EGL-9 defines a new family within the 2OG-Fe(II) dioxygenase superfamily that is highly conserved in animals and is also represented in the pathogenic proteobacteria such as Ps. aeruginosa and Vibrio cholerae. In C. elegans, EGL-9 is required for normal egg laying, whereas loss of its function provides resistance to hypercontractile muscular paralysis caused by Ps. aeruginosa [19]. The vertebrate homolog of EGL-9 is specifically expressed in smooth muscles and is likely to have a role in their function [27]. At its carboxyl terminus, EGL-9 contains a MYND finger domain that is probably involved in specific protein-protein interactions [28]. The closest relatives of the EGL-9 family are the proline hydroxylases with which they share a region of specific extended conservation amino terminal to the core DSBH domain (Figure 1). This relationship, along with the combination to the intracellular MYND domain and the lack of signal peptides, suggests that the Egl-9 family proteins are prolyl hydroxylases that modify intracellular proteins, unlike the classic prolyl hydroxylases that have been implicated primarily in the modification of collagens in the endoplasmic lumen. The interesting aspect of the EGL-9 family is its presence in V. cholerae and Ps. aeruginosa (Figure 1), which have apparently acquired these genes by horizontal transfer from eukaryotes. The direct connection between this gene acquisition and the action of the Ps. aeruginosa toxins on animal muscles is unclear, but it seems possible that the bacterial EGL-9-like proteins modify host proteins in a manner that favors the survival and spread of the pathogen. This might be especially pertinent if the host downregulates the endogenous ortholog in response to the infection.

Leprecan is a proteoglycan that is associated with the basement membrane in chordates [20]. It and related proteins contain an amino-terminal segment rich in leucine and proline [20] and a carboxy-terminal globular part that includes the 2OG-Fe(II) oxygenase domain. More distant relatives of the leprecan-like proteins include the T23K23.7 protein from Arabidopsis and a family of uncharacterized proteobacterial proteins typified by YbiX (Figure 1). These proteins are predicted to be previously unnoticed amino-acid hydroxylases that catalyze modifications of intracellular and extracellular proteins.

Evolutionary implications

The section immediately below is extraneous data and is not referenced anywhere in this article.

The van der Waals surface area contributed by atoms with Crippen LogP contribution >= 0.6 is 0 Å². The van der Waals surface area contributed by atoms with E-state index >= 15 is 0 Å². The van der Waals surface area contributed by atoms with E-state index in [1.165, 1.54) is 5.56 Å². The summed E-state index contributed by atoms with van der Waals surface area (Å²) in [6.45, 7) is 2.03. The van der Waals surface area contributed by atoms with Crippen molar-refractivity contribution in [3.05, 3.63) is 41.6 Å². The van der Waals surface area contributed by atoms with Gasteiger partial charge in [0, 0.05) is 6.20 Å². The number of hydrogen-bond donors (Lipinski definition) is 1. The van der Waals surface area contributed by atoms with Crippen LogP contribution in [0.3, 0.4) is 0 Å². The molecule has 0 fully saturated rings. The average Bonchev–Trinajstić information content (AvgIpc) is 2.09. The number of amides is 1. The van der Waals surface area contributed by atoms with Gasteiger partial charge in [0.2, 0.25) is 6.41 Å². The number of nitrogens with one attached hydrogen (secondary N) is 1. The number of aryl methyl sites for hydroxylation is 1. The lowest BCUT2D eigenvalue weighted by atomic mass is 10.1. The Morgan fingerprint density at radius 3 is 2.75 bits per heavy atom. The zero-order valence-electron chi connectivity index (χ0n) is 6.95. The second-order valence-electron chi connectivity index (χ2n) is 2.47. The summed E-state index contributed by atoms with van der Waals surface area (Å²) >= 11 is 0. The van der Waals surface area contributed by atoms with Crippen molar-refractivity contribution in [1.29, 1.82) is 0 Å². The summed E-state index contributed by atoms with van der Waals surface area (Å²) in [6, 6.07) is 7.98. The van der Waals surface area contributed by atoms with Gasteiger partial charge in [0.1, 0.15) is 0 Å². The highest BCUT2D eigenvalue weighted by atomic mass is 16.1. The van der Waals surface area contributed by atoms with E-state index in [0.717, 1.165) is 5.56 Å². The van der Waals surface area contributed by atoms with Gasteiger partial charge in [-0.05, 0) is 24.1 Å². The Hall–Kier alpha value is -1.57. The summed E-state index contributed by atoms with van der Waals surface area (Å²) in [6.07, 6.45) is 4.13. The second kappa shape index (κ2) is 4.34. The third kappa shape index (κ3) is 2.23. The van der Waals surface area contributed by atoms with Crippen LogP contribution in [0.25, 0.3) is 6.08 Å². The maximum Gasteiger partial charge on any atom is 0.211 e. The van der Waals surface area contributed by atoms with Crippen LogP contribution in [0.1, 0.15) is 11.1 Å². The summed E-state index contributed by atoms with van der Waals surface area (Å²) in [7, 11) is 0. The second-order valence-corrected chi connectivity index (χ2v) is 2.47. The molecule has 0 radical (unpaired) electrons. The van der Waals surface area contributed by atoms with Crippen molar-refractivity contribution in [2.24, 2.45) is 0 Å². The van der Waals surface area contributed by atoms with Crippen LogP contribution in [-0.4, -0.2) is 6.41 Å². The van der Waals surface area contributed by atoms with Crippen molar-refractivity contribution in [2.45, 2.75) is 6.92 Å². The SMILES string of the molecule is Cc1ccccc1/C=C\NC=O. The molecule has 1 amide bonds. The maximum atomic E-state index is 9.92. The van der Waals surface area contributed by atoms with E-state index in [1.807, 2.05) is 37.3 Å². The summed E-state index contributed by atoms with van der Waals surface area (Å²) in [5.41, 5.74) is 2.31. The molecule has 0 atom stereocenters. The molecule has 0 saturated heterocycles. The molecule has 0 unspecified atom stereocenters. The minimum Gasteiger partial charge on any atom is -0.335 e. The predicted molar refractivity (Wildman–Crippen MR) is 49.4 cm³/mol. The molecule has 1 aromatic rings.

Sequence conservation is high within individual families of the 2OG-Fe(II) dioxygenase superfamily, with specific extensions typical of each family, but low between different families (Figure 1). This observation, together with the phyletic distribution of these proteins, provides some clues to their evolutionary history. Members of this superfamily could not be detected in the Archaea despite extensive profile searches of the archaeal proteomes as well as transitive searches seeded with many divergent sequences as starting points. This suggests that, unlike bacteria and eukaryotes, in which the superfamily is widely represented, archaea do not encode bona fide members. A corollary of this is that horizontal gene transfer between bacteria and eukaryotes might have had a significant role in the evolution of this superfamily. The DSBH fold that comprises the core domain of the 2OG-Fe(II) dioxygenases is also present in a large number of proteins typified by the arabinose-binding domain of the transcription regulator AraC, plant seed proteins such as vicilin, and oxalate oxidase ([29]; see SCOP [12]). Despite the lack of detectable sequence similarity to 2OG-Fe(II) dioxygenases, these proteins contain a conserved HXH motif and a carboxy-terminal histidine that appear to be equivalent to the metal-chelating HXD and carboxy-terminal histidine of the latter (see above). Thus, these two protein superfamilies could have evolved from a common ancestor by acquiring distinct catalytic and ligand-binding properties. The classic AraC-like DSBH proteins appear to have a more universal distribution than the 2OG-Fe(II) dioxygenases, with diverse forms represented in archaea, bacteria and eukaryotes. The 2OG-Fe(II) dioxygenase superfamily is present in diverse bacteria that had probably diverged before the diversification of the eukaryotes that contain this superfamily. This, together with the phyletic distributution of the AraC and 2OG-Fe(II) dioxygenase superfamilies, leads us to speculate that the 2OG-Fe(II) dioxygenase superfamily evolved from the AraC-like superfamily in bacteria through drastic sequence divergence that eliminated significant sequence similarity, followed by fixation of the modified active-site configuration.